While child hunger may drop slightly in 2015, due to improvements in the overall economy and some expansions of child nutrition programs, it is very likely that, by the time Obama leaves office, at least one in five U.S. children will still struggle to get the nutritious food they need. So while the President marginally reduced the level of child hunger that he inherited, he utterly failed to keep his promise to eliminate it. Why?

The pledge was pretty shaky from the start. Neither Obama nor Biden actually voiced it themselves. No press release was issued. The hunger position paper was placed in an obscure corner on their campaign website, to be found only by the activists who pushed the campaign to make the vow in the first place. The media virtually ignored the news.

Like most campaign pledges, its actual wording was wobbly and vague. In one paragraph, it said Obama would "commit" to ending childhood hunger by 2015, but in another, it said he would merely "fight" to do so. Even though the paper was released after the collapse of Lehman Brothers, it's unclear whether the campaign fully understood the enormity of the economic improvements needed, and the cost of the safety net expansions necessary, to entirely eliminate U.S. child hunger.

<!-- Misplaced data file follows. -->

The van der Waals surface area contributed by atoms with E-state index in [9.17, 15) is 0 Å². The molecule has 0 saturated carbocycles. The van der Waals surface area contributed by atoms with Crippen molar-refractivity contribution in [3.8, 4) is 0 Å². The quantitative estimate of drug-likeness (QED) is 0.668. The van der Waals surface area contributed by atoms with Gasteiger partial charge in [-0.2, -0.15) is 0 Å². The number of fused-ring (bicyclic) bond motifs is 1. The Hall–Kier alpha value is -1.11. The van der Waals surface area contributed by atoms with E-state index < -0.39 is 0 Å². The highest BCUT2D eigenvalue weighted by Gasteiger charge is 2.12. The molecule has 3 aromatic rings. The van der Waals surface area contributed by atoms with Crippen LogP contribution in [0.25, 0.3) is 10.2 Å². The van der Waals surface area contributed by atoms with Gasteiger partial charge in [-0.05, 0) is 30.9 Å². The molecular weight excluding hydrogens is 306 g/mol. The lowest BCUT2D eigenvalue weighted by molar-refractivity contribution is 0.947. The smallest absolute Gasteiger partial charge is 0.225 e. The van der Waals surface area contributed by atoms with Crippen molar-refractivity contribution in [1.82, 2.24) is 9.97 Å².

Other than promising one-time spending of $25 billion on an economic stimulus plan that would include some unspecified boost in funding for SNAP (the current name for the Food Stamp Program), the paper made no dollar commitments. While it mightily praised nutrition aid to pregnant women and infants, school meals, summer meals for kids, and aid to food banks, it offered no new money for any of those efforts. Given that their Republican opponents were slamming Obama and Biden as so-called big spenders, it's no surprise that the campaign refused to put a price tag on the pledge.